-  Exploring the uniqueness of the diaspora and the folkways brought to America

-  Academic lectures, articles, conferences, archaeological reports, genealogy, and publications

-  Tours of points of interest: First Parish Church, cemeteries, archaeological sites

Next year celebrations will be held in Nutfield (Londonderry, Derry, Windham and Derryfield (part of Manchester), New Hampshire) with a kickoff  for the300th anniversary of the 1719 sermon by Rev. McGregor on the shore of Beaver Lake in present day East Derry.  A heritage day will be held on 13 April at the Meetinghouse with historical presentations, artistans, and a musical performance.  There will be a special church service that weekend to conclude the weekend.

There will be also be commemorations in 2019 during Wndham’s June Strawberry Festival, Derry’s Fourth of July, and Londonderry’s August Old Home Day. 

Nutfield Genealogy will be celebrating, too!  I plan on switching my “Surname Saturdays” to cover the Scots Irish families who settled in Nutfield/Londonderry.  The first posts will be the first 16 families who arrived with Rev. James MacGregor in 1719, and then I will feature some of the other Scots Irish families.  Stay tuned to see if your ancestors are included, and stay tuned to learn more about the Nutfield commemorative events next year.

For more information:

Maine Ulster Scots Project:


St. Andrews Society of Maine


The 1718 Migration

The 1718 Society at Facebook

Nutfield History   

The following links will be updated soon:

Londonderry’s Old Home Day 

Windham’s Strawberry Festival


Heather Wilkinson Rojo, "The 300th Anniversary of the Scots Irish Diaspora", Nutfield Genealogy, posted February 19, 2018, ( accessed [access date]). 

Saturday, February 17, 2018

Surname Saturday ~ JOHNSON of Topsfield, Massachusetts

Help me smash this brick wall!

Stephen Johnson, my 7th great grandfather, is another brick wall ancestor.  I don’t know his birthdate, birth place or parents.  On 29 August 1734 he married Rebecca Towne, the niece one generation removed from three Towne sisters who were accused of witchcraft in 1692.  Two of those sisters were hanged: Rebecca (Towne) Nurse and Mary (Towne) Eastey.  Rebecca Towne (b. 1699/1700 in Topsfield) is the granddaughter of their brother, Edmund Towne (1628 – 1675).

This tie to the witch trials of 1692 might be a big clue.  The children and grandchildren of the witch trial victims tended to marry descendants of other victims. I have many examples of this in my family tree, which is why I am descended from so many of those families.  Why did they marry each other?  Were they ostracized from marrying other potential spouses?  Did they find common ground? I have no idea why this happened.

During the 1692 hysteria, there was a young boy, only 14 years old, who was also named Stephen Johnson. He was accused of being a witch, and arrested, along with many members of his extended family.  He was a nephew of Abigail (Dane) Faulkner (1652 – 1730), my 9th great aunt.  Because I had the Dane and Faulkner families in my family tree, I found Abigail’s sister had married a man named Stephen Johnson (father of the accused 14-year-old Stephen Johnson).  There were many Stephens in this Johnson family that lived in Andover, Massachusetts (one town away from Topsfield).  I have traced out most of them.  Did I miss a connection to the husband of Rebecca Towne?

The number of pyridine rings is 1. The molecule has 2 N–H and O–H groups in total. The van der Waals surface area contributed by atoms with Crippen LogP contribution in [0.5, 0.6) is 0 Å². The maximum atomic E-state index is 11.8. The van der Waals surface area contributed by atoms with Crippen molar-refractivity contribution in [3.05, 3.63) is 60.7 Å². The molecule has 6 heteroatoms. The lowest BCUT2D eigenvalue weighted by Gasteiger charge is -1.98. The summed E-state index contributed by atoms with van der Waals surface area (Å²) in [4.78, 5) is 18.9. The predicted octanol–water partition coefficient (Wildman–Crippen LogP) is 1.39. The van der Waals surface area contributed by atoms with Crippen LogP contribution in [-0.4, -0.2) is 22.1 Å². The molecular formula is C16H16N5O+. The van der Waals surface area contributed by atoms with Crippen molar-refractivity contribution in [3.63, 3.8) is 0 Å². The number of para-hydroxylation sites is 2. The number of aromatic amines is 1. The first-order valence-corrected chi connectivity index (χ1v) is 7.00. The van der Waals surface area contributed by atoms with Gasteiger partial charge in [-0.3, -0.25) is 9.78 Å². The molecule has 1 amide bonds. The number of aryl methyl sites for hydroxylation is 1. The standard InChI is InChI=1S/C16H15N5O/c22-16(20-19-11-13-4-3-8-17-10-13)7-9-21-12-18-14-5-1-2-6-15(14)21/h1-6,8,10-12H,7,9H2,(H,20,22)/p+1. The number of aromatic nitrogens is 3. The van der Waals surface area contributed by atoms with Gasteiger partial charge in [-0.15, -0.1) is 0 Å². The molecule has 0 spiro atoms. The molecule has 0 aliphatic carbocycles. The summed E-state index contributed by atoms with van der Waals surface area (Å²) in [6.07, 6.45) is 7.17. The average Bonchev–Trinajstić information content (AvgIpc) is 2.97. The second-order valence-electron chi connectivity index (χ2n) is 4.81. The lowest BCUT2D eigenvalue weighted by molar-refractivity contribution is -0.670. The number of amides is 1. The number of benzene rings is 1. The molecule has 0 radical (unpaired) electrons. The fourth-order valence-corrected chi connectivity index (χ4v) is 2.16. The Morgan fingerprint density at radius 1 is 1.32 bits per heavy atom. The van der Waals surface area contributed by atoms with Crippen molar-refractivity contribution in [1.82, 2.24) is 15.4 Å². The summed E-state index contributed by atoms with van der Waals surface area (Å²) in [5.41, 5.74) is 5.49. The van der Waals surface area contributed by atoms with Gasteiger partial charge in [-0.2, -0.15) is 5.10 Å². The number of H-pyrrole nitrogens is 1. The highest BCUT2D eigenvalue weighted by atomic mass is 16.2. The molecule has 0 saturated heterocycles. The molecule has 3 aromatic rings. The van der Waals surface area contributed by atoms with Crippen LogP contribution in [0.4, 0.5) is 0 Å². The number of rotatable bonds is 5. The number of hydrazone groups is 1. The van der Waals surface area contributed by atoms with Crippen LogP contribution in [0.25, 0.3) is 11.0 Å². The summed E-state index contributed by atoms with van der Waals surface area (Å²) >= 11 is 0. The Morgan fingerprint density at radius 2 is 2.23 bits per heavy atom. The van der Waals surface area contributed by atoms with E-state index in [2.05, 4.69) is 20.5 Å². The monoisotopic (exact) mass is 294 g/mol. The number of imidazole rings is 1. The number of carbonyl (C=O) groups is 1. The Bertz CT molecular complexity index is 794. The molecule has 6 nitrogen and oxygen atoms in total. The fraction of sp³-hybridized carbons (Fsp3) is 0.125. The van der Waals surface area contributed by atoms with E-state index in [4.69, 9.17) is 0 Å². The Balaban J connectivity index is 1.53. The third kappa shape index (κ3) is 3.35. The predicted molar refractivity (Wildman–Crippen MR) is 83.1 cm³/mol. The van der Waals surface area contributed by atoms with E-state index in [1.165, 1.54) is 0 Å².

Their daughter, Ruth Johnson (1731 – 1800) married Richard Cree in 1756 in Topsfield.  They had a son named Stephen Cree (another STEPHEN!) who is my 5th great grandfather.  The name Johnson daughters out here. 

Is there a JOHNSON family researcher out there who knows the answer to this mystery?  Am I chasing a red herring trying to tie the two Johnson families together?

My JOHNSON genealogy:

Generation 1:  Stephen Johnson, born about 1700, died 29 August 1734 in Topsfield; married on 2 December 1730 in Topsfield to Rebecca Towne, daughter of Samuel Towne and Elizabeth Knight.  She was born 8 February 1699/1700 in Topsfield.  Two children born in Topsfield.  Rebecca remarried to her second cousin, Joshua Towne, son of Jacob Towne and Phebe Smith. 

Generation 2:  Ruth Johnson, born 30 August 1731 in Topsfield, died 29 June 1800 in Topsfield; married on 5 February 1756 in Topsfield to Richard Cree, son of Nicholas Cree and Keziah Dwinnell.  He was born 13 August 1727 in Topsfield, and died 15 April 1769 in Topsfield.  Five children born in Topsfield.

Generation 3: Stephen Cree m. Hannah Smith
Generation 4: Sarah Cree m. James Phillips
Generation 5: Hannah Phillips m. Capt. Thomas Russell Lewis
Generation 6:  Hannah Eliza Lewis m. Abijah Franklin Hitchings
Generation 7:  Arthur Treadwell Hitchings m. Florence Etta Hoogerzeil
Generation 8:  Gertrude Matilda Hitchings m. Stanley Elmer Allen (my grandparents)


Heather Wilkinson Rojo, “Surname Saturday ~ JOHNSON of Topsfield, Massachusetts”, Nutfield Genealogy, posted February 17, 2018, ( accessed [access date]). 

Wednesday, February 14, 2018

A Valentine from my Dad, through my Mom

Although my Dad passed away in 2002, a few years ago my mother gave my sister and I a lovely gift that used to belong to him.